Consequently, in this paper I examine the approach of select Middle East countries to China’s massive involvement in world trade and the possibility of its gross cyber economic espionage activities, in order to assess Washington’s claim. To this end, I examine the cases of Turkey and the United Arab Emirates (UAE). The rationalization for choosing these two countries is such; the main nexus that binds Beijing to the Middle East region concerns economic security, as more than half of China’s oil and natural gas imports are sourced from the countries of the region.

However, in contrast to the majority of other actors in the region, hydrocarbons do not play a big role in Turkey’s relations with the China, thus making Ankara a meaningful choice for a study of relations with China within the Middle Eastern context. If so, an outtake on the Turkish possible responses to Chinese alleged cyber economic espionage may provide an original contribution on investigating this matter. Regarding the UAE, it is important to note that the federation is only the third largest economy in the Middle East behind Saudi Arabia and Iran. Being a source of oil and natural gas imports for China, but not one of China’s principal suppliers, the UAE represents a significant case study in this sense, as it cannot be characterized as being overly essential to Chinese interests. Therefore, the UAE’s approach to Chinese cyber espionage intentions will not be tilted in favor of Beijing.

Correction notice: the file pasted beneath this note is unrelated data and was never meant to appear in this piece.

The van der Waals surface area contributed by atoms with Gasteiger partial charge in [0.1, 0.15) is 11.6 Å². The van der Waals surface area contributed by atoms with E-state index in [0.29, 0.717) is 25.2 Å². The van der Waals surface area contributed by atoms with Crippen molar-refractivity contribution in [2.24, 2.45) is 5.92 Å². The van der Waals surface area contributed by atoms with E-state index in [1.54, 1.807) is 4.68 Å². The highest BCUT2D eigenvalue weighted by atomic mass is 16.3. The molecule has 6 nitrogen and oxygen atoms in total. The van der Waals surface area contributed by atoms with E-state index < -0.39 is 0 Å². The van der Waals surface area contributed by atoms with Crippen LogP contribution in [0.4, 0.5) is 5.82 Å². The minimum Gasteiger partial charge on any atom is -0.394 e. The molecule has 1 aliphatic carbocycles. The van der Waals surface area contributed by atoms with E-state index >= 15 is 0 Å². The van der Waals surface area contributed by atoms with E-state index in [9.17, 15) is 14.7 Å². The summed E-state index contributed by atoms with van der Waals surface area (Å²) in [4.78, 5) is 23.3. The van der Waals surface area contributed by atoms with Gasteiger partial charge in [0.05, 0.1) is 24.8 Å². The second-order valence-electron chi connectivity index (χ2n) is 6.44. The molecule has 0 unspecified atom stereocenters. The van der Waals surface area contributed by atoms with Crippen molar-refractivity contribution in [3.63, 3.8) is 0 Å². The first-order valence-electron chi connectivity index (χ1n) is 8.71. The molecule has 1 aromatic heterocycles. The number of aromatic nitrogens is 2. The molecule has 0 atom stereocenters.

If proven that these two Middle Eastern countries have taken action against Chinese economic transactions, it can be affirmed that this is due to the national security threat posed by cyber economic espionage. The apprehension that through cyber economic espionage China could access key economic interests in a host country’s economy and realize its interests regardless of the host country’s interests could in my opinion propel them into taking action against Chinese economic transactions, thus initiating the suspension or cancellation of Chinese backed investments and so on.